of bones in infants and children (dwarfism), vague aches, stiffness, and weakness.
Nausea, anorexia, constipation.
Mild acidosis, anemia, weight loss.
The effects of administered vitamin D can persist for two or more months after cessation
Hypervitaminosis D is characterized by:
The treatment of hypervitaminosis D with hypercalcemia consists in immediate withdrawal
of the vitamin, a low calcium diet, generous intake of fluids, along with symptomatic and
supportive treatment. Hypercalcemic crisis with dehydration, stupor, coma, and azotemia
requires more vigorous treatment. The first step should be hydration of the patient.
Intravenous saline may quickly and significantly increase urinary calcium excretion. A loop
diuretic (furosemide or ethacrynic acid) may be given with the saline infusion to further
increase renal calcium excretion. Other reported therapeutic measures include dialysis or the
administration of citrates, sulfates, phosphates, corticosteroids, EDTA
(ethylenediaminetetraacetic acid), and mithramycin via appropriate regimens.
With appropriate therapy, recovery is the usual outcome when no permanent damage has
occurred. Deaths via renal or cardiovascular failure have been reported.
- Hypercalcemia with anorexia, nausea, weakness, weight loss, vague aches and
stiffness, constipation, mental retardation, anemia, and mild acidosis.
- Impairment of renal function with polyuria, nocturia, polydipsia, hypercalciuria,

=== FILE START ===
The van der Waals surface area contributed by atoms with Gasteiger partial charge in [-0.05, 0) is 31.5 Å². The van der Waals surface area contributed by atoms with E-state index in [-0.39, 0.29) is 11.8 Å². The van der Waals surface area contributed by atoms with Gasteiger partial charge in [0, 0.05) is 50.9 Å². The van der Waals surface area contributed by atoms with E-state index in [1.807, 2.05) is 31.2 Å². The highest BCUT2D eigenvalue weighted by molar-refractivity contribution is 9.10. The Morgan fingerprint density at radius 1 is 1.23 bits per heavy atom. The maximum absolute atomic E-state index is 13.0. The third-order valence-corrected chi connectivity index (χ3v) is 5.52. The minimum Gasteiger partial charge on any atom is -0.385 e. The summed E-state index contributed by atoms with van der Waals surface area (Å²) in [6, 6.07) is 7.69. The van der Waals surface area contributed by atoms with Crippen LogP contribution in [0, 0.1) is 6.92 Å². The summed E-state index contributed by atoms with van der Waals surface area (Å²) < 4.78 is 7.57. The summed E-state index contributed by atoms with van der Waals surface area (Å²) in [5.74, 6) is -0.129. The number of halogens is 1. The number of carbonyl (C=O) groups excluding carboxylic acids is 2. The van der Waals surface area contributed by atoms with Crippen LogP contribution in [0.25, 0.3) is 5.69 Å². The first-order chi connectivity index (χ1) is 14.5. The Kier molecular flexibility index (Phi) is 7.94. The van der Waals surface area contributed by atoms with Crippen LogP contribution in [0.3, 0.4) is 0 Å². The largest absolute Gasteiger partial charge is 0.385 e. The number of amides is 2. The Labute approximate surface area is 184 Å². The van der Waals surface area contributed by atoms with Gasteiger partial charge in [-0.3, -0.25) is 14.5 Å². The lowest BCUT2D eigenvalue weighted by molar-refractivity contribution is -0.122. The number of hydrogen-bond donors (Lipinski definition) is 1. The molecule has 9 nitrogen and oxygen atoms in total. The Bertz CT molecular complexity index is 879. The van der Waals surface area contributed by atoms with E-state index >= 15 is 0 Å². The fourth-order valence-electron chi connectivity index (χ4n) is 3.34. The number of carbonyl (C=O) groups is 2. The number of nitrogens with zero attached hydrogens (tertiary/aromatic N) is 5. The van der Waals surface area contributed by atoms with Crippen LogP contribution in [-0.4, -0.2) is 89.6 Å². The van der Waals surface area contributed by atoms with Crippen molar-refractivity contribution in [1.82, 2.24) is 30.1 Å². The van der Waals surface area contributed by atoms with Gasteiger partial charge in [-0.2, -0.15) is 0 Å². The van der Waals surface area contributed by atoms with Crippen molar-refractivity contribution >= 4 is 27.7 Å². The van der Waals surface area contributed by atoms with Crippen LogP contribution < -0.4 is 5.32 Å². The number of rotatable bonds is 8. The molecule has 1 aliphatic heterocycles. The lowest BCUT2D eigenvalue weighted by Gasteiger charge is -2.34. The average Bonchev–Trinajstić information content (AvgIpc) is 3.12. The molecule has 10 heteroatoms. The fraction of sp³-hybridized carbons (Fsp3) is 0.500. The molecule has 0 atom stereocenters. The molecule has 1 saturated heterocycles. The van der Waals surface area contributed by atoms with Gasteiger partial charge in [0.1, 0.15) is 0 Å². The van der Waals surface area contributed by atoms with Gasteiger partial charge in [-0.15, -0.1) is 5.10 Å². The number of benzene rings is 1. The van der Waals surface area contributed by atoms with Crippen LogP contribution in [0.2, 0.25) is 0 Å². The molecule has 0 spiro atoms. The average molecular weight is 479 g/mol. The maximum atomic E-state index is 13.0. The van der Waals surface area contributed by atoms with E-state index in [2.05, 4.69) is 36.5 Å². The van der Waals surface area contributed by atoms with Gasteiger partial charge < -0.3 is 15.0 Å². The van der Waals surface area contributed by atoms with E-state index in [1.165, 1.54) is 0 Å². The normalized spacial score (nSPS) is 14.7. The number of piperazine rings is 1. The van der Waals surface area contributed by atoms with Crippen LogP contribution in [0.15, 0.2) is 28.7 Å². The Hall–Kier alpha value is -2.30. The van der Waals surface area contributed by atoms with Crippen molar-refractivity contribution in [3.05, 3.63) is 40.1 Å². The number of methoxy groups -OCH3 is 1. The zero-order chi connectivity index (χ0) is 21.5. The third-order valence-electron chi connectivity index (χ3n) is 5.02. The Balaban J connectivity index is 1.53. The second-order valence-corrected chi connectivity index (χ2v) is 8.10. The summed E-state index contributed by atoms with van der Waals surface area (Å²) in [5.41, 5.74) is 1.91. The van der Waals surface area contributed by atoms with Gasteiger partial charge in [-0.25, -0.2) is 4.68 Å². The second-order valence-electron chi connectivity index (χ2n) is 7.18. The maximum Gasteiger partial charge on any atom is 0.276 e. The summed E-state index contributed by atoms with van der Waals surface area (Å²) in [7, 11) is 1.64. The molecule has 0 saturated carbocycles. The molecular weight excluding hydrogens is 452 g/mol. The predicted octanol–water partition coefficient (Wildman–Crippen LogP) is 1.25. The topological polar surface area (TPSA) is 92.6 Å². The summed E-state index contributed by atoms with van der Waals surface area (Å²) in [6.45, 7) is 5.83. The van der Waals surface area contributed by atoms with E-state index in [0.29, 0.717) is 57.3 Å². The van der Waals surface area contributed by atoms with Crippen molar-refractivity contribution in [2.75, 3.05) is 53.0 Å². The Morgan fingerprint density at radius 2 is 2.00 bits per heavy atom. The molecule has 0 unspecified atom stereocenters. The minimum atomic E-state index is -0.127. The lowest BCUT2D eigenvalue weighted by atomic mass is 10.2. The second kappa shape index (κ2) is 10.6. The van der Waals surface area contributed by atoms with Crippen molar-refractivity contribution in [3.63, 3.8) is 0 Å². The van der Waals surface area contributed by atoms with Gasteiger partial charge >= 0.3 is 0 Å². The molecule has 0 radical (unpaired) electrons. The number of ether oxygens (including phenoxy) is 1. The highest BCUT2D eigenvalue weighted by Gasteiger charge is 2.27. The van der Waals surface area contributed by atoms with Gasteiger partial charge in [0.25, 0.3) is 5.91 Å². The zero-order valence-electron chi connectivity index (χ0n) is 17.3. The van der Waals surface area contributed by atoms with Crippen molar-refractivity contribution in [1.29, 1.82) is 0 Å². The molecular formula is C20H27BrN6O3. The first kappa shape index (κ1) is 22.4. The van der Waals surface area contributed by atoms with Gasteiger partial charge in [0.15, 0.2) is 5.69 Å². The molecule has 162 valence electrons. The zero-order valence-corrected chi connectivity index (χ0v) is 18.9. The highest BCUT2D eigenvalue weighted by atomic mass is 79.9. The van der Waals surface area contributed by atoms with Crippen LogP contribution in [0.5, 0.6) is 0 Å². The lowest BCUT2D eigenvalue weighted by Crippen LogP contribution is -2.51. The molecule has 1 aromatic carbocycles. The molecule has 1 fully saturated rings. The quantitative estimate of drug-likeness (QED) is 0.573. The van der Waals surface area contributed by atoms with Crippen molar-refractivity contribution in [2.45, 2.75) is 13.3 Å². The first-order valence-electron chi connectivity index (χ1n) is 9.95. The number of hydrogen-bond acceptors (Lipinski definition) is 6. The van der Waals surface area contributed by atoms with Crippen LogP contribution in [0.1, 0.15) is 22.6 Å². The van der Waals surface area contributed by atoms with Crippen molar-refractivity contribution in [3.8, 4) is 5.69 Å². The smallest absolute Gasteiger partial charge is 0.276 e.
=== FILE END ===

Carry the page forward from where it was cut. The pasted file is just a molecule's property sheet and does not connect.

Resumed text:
reversible azotemia, or irreversible renal insufficiency which may result in death.
- Widespread calcification of the soft tissues, including the heart, blood vessels,
renal tubules, and lungs. Bone demineralization (osteoporosis) in adults occurs
- Decline in the average rate of linear growth and increased mineralization of bones
in infants and children (dwarfism).
The LD50 in animals is unknown. The toxic oral dose of ergocalciferol
in the dog is 4 mg/kg.
DOSAGE AND ADMINISTRATION
THE RANGE BETWEEN THERAPEUTIC AND TOXIC DOSES IS NARROW.
Vitamin D Resistant Rickets:
12,000 to 500,000 USP units daily.
50,000 to 200,000 USP units daily concomitantly with calcium lactate 4 g, six
times per day.
DOSAGE MUST BE INDIVIDUALIZED UNDER CLOSE MEDICAL SUPERVISION.
Calcium intake should be adequate. Blood calcium and phosphorous
determinations must be made every 2 weeks or more frequently if necessary.
X-rays of the bones should be taken every month until condition is corrected and
Each green, oval softgel is imprinted with PA140 and contains
1.25 mg (50,000 USP units vitamin D) of ergocalciferol, USP, and is available in bottles of
100 or 1000 Softgels.
Store at 25° C (77° F); excursions permitted to 15° - 30°C (59° - 86°F) [See USP Controlled Room Temperature.]
Protect from light and moisture.
Dispense in a tight, light-resistant container as
defined in the USP.
Banner Pharmacaps, Inc.
4125 Premier Drive
High Point, NC27265
|Ergocalciferol (Ergocalciferol) |
|Route Of Administration
|Name (Active Moiety)
||1.25 MILLIGRAM In 1 CAPSULE
|D&C Yellow #10
|FD&C Blue #1
||100 CAPSULE In 1 BOTTLE, PLASTIC
||1000 CAPSULE In 1 BOTTLE, PLASTIC
Revised: 01/2008Banner Pharmacaps, Inc.
Data are from FDA and U.S. National Library of Medicine.